Dresser-Rand Group's (NYSE:DRC) oil-and-gas infrastructure business is holding up better than its stock price. As the company's products are placed into projects with fairly long-term planning horizons, its customers may be reluctant to cut back despite the fall in commodity prices.
The stock price of Dresser-Rand is down 56% from the highs reached in summer 2008, possibly providing an opportunity for investors who are long-term bulls on energy.
Dresser-Rand sells several different critical products for the oil and gas industry, including steam turbines used to convert steam energy into mechanical energy for applications in pumps, fans, blowers, generators and compressors. The company also manufactures turbo machinery and compressors used to compress gas for re-injection for enhanced recovery purposes and to enable transportation through pipelines. The company concentrates on selling new units and then aftermarket parts and services. Its revenues are split equally between these two areas. Let's take a closer look at them now.
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Growth in this segment has gone from $345 million in 2004, to $1 billion in revenue in the 12 months ending September 30, 2008. Margins here hit 6.9% in 2007 or 9% adjusted for unusual items. While this may seem low, the more new units that are sold, the higher the installed base and the more aftermarket business the company can get. (Take a deeper look at a company's profitability with the help of profit-margin ratios in The Bottom Line On Margins.)
The company competes against some very large and deep-pocketed competitors but has so far held its own against them. General Electric (NYSE:GE), which just released its fourth quarter earnings, affirmed that its industrial division would grow by 0% to 5% in 2009. Its backlog stood at $172 billion a rise of 9%. In addition, GE saw a reduction in earnings from continued operations by 43% in the fourth quarter to $3.87 billion or $0.36 per share.
However, competitor Siemens AG (NYSE:SI) reported in its most recent fiscal quarter that profits in its oil and gas division were up 10% from the same quarter last year. Also, competitor Ebara Corporation (Nasdaq:EBCOY.PK) released its earnings in early January 2009, saying despite "growing uncertainties as the world economy decelerates, energy-related and infrastructure-related investments are expected to remain stable. Therefore, the outlook is for orders at about the same level as in the previous fiscal year."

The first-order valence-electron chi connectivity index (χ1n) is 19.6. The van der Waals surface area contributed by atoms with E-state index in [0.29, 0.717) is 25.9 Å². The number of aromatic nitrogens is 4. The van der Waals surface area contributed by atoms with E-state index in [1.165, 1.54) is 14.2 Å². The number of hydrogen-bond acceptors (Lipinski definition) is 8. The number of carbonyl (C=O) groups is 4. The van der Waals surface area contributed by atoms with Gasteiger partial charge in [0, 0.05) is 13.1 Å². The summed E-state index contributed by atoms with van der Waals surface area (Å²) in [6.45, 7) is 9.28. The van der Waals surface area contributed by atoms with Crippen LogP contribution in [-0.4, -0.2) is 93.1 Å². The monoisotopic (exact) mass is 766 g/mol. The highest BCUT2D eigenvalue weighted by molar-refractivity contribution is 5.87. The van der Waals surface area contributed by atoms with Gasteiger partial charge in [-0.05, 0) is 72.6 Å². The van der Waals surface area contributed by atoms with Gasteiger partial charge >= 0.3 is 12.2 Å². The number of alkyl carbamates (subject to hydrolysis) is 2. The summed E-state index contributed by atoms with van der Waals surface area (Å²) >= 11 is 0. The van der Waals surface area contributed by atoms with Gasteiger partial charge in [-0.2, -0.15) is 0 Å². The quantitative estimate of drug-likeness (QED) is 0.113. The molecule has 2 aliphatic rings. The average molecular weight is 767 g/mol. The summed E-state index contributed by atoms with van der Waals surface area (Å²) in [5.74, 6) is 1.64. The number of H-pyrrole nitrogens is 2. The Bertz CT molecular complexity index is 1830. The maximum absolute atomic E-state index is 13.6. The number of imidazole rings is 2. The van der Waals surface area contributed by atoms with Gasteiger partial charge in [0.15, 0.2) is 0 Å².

The products Dresser sells tend to be expensive and part of long-term projects that are planned using lower commodity prices than a typical oil and gas drilling project. This might meant that a customer may be reluctant to cut back on these projects unless they are convinced a prolonged downturn in commodity prices is at hand.
Aftermarket Parts & Service
This business consists of parts and services sold into its installed base. This business used to be slow-growing with revenues increasing at a compound annual growth rate of only 0.4% from 1990 to 2000. Since 2000, however, Dresser-Rand has increased revenues at a much higher 10% compound annual growth rate. Margins here are also much higher than the new unit segment, reaching 25.1% in 2007.
The company is in good financial shape as total debt has been reduced from $823 million in 2004 to only $370 million as of September 30, 2008. Net debt to capitalization is 24%. Its backlog is at a record high of $2.3 billion. (For a complete guide to debt ratios, read out Debt Ratio Tutorial.)
The nature of Dresser-Rand's products make the business a little stickier than that of some of its peers in the oil service industry. If the downturn is a short one, taking a chance on this stock may reward investors in the long term.